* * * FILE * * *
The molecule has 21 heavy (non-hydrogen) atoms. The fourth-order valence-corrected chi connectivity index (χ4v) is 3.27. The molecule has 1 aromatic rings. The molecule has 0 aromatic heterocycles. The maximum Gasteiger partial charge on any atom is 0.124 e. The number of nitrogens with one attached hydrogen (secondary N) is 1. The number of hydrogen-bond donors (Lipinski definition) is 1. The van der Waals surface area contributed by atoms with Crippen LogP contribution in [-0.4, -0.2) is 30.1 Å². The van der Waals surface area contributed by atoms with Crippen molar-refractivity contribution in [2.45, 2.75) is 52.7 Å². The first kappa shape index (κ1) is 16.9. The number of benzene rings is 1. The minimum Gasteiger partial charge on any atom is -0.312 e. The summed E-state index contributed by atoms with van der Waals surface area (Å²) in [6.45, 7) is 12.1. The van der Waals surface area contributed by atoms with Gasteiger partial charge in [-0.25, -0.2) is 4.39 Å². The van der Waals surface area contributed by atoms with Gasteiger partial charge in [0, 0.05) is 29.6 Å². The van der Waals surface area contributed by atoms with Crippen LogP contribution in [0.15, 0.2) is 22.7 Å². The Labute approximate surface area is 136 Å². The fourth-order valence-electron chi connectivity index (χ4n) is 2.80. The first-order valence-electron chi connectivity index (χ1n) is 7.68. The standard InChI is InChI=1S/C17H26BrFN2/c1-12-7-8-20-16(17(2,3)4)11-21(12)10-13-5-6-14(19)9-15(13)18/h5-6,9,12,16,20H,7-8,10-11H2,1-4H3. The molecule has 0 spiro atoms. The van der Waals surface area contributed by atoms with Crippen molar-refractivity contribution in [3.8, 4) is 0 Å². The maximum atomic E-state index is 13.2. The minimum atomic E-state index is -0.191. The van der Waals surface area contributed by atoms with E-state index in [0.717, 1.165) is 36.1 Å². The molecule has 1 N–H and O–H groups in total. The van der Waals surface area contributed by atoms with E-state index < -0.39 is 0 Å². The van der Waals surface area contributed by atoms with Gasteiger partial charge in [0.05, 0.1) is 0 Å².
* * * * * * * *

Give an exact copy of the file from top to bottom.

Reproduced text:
The molecule has 21 heavy (non-hydrogen) atoms. The fourth-order valence-corrected chi connectivity index (χ4v) is 3.27. The molecule has 1 aromatic rings. The molecule has 0 aromatic heterocycles. The maximum Gasteiger partial charge on any atom is 0.124 e. The number of nitrogens with one attached hydrogen (secondary N) is 1. The number of hydrogen-bond donors (Lipinski definition) is 1. The van der Waals surface area contributed by atoms with Crippen LogP contribution in [-0.4, -0.2) is 30.1 Å². The van der Waals surface area contributed by atoms with Crippen molar-refractivity contribution in [2.45, 2.75) is 52.7 Å². The first kappa shape index (κ1) is 16.9. The number of benzene rings is 1. The minimum Gasteiger partial charge on any atom is -0.312 e. The summed E-state index contributed by atoms with van der Waals surface area (Å²) in [6.45, 7) is 12.1. The van der Waals surface area contributed by atoms with Gasteiger partial charge in [-0.25, -0.2) is 4.39 Å². The van der Waals surface area contributed by atoms with Gasteiger partial charge in [0, 0.05) is 29.6 Å². The van der Waals surface area contributed by atoms with Crippen LogP contribution in [0.15, 0.2) is 22.7 Å². The Labute approximate surface area is 136 Å². The fourth-order valence-electron chi connectivity index (χ4n) is 2.80. The first-order valence-electron chi connectivity index (χ1n) is 7.68. The standard InChI is InChI=1S/C17H26BrFN2/c1-12-7-8-20-16(17(2,3)4)11-21(12)10-13-5-6-14(19)9-15(13)18/h5-6,9,12,16,20H,7-8,10-11H2,1-4H3. The molecule has 0 spiro atoms. The van der Waals surface area contributed by atoms with Crippen molar-refractivity contribution in [3.8, 4) is 0 Å². The maximum atomic E-state index is 13.2. The minimum atomic E-state index is -0.191. The van der Waals surface area contributed by atoms with E-state index in [0.717, 1.165) is 36.1 Å². The molecule has 1 N–H and O–H groups in total. The van der Waals surface area contributed by atoms with E-state index < -0.39 is 0 Å². The van der Waals surface area contributed by atoms with Gasteiger partial charge in [0.05, 0.1) is 0 Å².